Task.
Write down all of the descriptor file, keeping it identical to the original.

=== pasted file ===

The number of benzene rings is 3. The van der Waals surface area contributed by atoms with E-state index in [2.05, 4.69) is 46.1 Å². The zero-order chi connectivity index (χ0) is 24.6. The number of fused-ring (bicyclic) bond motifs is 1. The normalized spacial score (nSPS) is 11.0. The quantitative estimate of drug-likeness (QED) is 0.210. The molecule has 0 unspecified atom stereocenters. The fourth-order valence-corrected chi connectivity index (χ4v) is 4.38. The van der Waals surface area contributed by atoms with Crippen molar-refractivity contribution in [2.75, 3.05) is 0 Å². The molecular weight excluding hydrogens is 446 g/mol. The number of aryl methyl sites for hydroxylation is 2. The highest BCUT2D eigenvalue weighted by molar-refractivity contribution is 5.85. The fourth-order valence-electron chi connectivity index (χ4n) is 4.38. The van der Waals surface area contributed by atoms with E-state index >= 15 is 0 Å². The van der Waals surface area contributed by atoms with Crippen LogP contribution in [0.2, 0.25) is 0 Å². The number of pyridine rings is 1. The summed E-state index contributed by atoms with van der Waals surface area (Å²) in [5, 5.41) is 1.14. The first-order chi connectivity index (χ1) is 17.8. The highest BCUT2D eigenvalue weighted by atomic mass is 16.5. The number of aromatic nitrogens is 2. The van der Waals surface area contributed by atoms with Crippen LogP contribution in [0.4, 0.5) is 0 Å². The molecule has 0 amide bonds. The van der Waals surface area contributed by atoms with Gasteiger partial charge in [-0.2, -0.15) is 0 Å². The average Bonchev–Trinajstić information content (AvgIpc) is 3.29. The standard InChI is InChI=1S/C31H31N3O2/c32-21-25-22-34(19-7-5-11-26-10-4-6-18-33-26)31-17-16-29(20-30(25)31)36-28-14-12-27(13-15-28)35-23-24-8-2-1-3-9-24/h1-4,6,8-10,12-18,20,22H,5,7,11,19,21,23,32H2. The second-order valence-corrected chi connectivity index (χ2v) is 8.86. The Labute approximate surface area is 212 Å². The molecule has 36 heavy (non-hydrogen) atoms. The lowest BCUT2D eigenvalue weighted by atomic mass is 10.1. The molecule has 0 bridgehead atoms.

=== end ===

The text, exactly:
The number of benzene rings is 3. The van der Waals surface area contributed by atoms with E-state index in [2.05, 4.69) is 46.1 Å². The zero-order chi connectivity index (χ0) is 24.6. The number of fused-ring (bicyclic) bond motifs is 1. The normalized spacial score (nSPS) is 11.0. The quantitative estimate of drug-likeness (QED) is 0.210. The molecule has 0 unspecified atom stereocenters. The fourth-order valence-corrected chi connectivity index (χ4v) is 4.38. The van der Waals surface area contributed by atoms with Crippen molar-refractivity contribution in [2.75, 3.05) is 0 Å². The molecular weight excluding hydrogens is 446 g/mol. The number of aryl methyl sites for hydroxylation is 2. The highest BCUT2D eigenvalue weighted by molar-refractivity contribution is 5.85. The fourth-order valence-electron chi connectivity index (χ4n) is 4.38. The van der Waals surface area contributed by atoms with E-state index >= 15 is 0 Å². The van der Waals surface area contributed by atoms with Crippen LogP contribution in [0.2, 0.25) is 0 Å². The number of pyridine rings is 1. The summed E-state index contributed by atoms with van der Waals surface area (Å²) in [5, 5.41) is 1.14. The first-order chi connectivity index (χ1) is 17.8. The highest BCUT2D eigenvalue weighted by atomic mass is 16.5. The number of aromatic nitrogens is 2. The van der Waals surface area contributed by atoms with Crippen LogP contribution in [0.4, 0.5) is 0 Å². The molecule has 0 amide bonds. The van der Waals surface area contributed by atoms with Gasteiger partial charge in [-0.2, -0.15) is 0 Å². The average Bonchev–Trinajstić information content (AvgIpc) is 3.29. The standard InChI is InChI=1S/C31H31N3O2/c32-21-25-22-34(19-7-5-11-26-10-4-6-18-33-26)31-17-16-29(20-30(25)31)36-28-14-12-27(13-15-28)35-23-24-8-2-1-3-9-24/h1-4,6,8-10,12-18,20,22H,5,7,11,19,21,23,32H2. The second-order valence-corrected chi connectivity index (χ2v) is 8.86. The Labute approximate surface area is 212 Å². The molecule has 36 heavy (non-hydrogen) atoms. The lowest BCUT2D eigenvalue weighted by atomic mass is 10.1. The molecule has 0 bridgehead atoms.